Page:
Imnaha, Oregon
Imnaha Oregon 97842

Imnaha is a beautiful name for a stream that rises in the Wallowa Mountains and flows to Snake River through one of the deepest river gorges on the continent. The word was used by William Clark on a map issued with the original Lewis and Clark journals in 1814, in the form Innahar. As far as the writer knows, Capt. Benjamin Bonneville was the first non-Indian to go into the Wallowa country. For information about this exploration, see Bonneville. He was in the vicinity of Imnaha River in January and February 1834. It is difficult to follow Bonneville's march as described by Washington Irving, for the geography of the country is obviously confused, but the general character of the landscape is very well described, and Irving's somewhat extravagant style is quite suitable to the remarkable rock formations and almost bottomless canyons the traveler encountered. Besides the river, there is a post office named Imnaha. J. H. Horner of Enterprise, the authority on Wallowa county
history, told the writer in 1927 that Imna was the name of a subchief and that it was the custom among the Indians to sound ha to indicate the territory ruled over by a chief. Thus Imnaha was the land ruled over by Imna. Imnaha community is on the Imnaha River at the mouth of Little Sheep Creek, about 30 miles northeast of Joseph. Imnaha post office was established on January 4, 1885, with Alex Findley postmaster.

SPOTLIGHT

Every year on the third Saturday of September Imnaha comes alive with fun, food, festivities when 300 to 800 people roll into town. It's time for the Imnaha Canyon Day celebration.

At 11a.m., a black powder muzzle-loader get fires off. That's the signal for the parade to start.

After the parade, local musicians have an old-time country hoe down in the street, which entertains the crowd while they wait in line for the delicious Bear and Rattlesnake Feed at the rustic Imnaha Store. Each year about 300 snakes are served and seven bear roasted in a barbecue pit. Profits from the feed go to the Imnaha Memorial Scholarship Fund.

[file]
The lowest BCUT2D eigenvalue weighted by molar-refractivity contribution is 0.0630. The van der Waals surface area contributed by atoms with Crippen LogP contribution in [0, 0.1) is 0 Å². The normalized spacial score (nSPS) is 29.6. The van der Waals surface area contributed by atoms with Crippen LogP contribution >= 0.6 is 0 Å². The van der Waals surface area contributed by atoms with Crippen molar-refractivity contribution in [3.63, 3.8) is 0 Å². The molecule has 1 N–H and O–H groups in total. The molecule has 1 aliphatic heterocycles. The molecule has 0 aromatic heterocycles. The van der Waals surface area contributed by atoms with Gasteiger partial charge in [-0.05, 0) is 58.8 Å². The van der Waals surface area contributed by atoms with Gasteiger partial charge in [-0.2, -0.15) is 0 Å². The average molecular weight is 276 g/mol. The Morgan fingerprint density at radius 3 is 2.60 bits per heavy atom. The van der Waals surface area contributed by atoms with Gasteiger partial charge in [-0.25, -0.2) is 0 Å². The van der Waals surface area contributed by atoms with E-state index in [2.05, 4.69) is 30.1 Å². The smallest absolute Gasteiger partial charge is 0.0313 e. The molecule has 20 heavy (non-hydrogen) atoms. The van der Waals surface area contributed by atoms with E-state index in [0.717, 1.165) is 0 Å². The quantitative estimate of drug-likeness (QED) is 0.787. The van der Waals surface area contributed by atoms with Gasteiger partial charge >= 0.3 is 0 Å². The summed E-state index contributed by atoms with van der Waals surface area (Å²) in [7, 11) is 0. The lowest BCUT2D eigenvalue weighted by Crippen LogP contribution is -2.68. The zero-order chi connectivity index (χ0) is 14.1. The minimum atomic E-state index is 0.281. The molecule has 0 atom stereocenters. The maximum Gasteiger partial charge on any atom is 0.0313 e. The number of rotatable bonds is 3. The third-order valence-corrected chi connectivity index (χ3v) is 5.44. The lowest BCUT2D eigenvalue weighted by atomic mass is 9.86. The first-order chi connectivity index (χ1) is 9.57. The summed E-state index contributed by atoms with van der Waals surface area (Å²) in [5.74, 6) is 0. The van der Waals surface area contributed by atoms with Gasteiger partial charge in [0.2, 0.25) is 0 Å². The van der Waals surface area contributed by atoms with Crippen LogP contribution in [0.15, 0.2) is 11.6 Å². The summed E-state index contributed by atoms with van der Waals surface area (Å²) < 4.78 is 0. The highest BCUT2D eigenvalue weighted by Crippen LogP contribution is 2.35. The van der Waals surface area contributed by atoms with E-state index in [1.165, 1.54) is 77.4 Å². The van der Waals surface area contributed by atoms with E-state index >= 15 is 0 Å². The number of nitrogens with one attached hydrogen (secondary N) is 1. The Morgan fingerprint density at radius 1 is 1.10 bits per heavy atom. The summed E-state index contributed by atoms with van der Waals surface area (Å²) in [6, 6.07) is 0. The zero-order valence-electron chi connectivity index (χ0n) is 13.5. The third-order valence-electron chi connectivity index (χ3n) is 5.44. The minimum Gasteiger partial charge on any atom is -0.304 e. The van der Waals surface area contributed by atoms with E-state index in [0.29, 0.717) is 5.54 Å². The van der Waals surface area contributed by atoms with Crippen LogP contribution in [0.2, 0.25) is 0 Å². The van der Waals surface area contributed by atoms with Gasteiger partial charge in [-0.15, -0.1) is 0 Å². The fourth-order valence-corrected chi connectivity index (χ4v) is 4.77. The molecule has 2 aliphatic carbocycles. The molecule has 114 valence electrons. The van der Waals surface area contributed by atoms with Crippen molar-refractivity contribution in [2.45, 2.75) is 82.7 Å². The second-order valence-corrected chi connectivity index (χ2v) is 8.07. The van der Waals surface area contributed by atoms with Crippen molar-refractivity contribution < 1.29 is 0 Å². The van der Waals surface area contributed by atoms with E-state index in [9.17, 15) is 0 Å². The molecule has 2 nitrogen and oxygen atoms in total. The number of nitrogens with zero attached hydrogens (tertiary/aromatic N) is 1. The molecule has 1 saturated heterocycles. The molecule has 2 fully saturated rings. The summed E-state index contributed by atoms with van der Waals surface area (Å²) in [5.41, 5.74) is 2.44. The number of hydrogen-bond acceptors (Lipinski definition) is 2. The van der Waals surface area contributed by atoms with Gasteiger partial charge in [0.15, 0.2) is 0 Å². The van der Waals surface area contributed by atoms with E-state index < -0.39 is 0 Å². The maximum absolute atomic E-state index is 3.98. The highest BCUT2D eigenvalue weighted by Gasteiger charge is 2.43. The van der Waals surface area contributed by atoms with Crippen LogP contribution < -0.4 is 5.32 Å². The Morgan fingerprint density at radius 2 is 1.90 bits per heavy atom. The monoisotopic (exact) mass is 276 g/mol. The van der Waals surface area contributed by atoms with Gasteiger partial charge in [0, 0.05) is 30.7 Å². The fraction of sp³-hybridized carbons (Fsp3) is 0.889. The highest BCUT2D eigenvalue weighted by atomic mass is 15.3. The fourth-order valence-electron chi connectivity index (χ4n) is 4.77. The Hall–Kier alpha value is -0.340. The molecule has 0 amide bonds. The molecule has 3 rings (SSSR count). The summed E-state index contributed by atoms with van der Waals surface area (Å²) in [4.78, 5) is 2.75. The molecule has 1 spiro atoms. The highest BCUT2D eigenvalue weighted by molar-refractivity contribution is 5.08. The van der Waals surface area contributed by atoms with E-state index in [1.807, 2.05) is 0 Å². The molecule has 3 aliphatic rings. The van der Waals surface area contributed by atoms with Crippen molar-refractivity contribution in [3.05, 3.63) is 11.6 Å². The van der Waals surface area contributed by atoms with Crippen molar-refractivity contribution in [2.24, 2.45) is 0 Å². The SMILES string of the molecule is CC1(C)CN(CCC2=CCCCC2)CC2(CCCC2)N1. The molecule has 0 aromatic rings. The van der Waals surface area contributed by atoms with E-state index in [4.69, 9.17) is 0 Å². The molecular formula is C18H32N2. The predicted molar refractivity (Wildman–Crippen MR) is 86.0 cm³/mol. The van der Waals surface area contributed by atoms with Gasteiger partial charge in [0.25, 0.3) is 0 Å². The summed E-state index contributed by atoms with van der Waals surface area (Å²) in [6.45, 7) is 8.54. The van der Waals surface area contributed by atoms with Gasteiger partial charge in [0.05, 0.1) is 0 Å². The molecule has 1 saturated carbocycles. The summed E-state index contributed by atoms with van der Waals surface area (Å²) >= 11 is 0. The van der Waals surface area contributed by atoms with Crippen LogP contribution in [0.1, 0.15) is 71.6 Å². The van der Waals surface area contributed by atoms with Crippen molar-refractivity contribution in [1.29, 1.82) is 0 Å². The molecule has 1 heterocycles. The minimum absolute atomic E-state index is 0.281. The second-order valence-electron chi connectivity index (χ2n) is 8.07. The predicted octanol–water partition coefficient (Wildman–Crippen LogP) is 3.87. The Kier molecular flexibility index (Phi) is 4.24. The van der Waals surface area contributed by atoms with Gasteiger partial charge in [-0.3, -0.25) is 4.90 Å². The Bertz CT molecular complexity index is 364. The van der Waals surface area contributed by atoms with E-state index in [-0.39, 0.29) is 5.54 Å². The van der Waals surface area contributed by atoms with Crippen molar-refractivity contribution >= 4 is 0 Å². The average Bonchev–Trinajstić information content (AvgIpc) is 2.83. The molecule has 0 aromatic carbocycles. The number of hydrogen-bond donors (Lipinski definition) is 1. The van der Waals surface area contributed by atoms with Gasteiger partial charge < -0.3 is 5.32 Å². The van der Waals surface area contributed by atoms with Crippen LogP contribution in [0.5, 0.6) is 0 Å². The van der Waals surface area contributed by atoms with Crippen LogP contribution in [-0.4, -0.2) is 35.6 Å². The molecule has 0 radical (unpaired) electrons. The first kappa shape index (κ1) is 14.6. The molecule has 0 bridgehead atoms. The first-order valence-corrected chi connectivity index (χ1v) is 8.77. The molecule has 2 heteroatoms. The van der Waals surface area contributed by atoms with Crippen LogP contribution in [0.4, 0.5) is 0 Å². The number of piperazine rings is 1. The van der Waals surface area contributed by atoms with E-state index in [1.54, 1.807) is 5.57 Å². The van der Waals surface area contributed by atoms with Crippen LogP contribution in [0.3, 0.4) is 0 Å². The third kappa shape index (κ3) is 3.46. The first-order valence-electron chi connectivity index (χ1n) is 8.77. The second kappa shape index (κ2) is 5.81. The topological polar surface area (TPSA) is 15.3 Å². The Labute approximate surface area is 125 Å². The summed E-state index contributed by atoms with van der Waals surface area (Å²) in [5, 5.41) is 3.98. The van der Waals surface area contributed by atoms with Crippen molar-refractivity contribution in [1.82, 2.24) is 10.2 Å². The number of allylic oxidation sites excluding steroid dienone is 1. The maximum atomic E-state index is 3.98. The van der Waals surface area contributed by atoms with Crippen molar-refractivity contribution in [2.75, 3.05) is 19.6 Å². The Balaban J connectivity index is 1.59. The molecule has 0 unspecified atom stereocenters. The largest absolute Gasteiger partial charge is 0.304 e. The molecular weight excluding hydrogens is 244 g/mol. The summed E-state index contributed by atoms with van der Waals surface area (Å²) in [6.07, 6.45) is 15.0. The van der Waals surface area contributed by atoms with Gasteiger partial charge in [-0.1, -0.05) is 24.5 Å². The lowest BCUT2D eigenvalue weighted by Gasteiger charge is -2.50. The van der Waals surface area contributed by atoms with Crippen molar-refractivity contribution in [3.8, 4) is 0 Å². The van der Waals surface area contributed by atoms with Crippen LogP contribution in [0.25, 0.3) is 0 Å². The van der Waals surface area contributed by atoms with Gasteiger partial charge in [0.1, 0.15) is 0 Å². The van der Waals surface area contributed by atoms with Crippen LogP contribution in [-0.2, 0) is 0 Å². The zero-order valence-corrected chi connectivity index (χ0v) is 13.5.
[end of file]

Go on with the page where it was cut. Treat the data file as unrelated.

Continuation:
The Imnaha Rodeo Club holds an old fashioned play day every year 1-5 p.m. It includes events such as barrel racing, pole bending and keyhole racing; visitors are invited to bring along their horses and join in. Interspersed are events for the kids without horses such as goat tail tying, stick-horse races and wheelbarrow races.

Then the Cow Chip Lottery, a Scholarship Fund money-raiser, commences and a cow is put into her pen with carefully marked off squares. Everyone anxiously waits to see on which square the cow will drop her chips to determine the lucky winner for a prize of $100.

Following is another old-fashioned and popular event--a Tug-Of-War contest with both men's and women's divisions. Five-member teams compete for prizes and the honor of having their names inscribed on 3-foot trophies displayed at the Imnaha Store.

A Chuck Wagon dinner will be served from 5-7 p.m. at the rodeo grounds.

To wind up a perfect Imnaha kind of day, a dance is held from 7-11 p.m. at the Rodeo grounds.

If you want to taste life as it used to be, come early and stay late in this little country cow town and have a good old-fashioned time!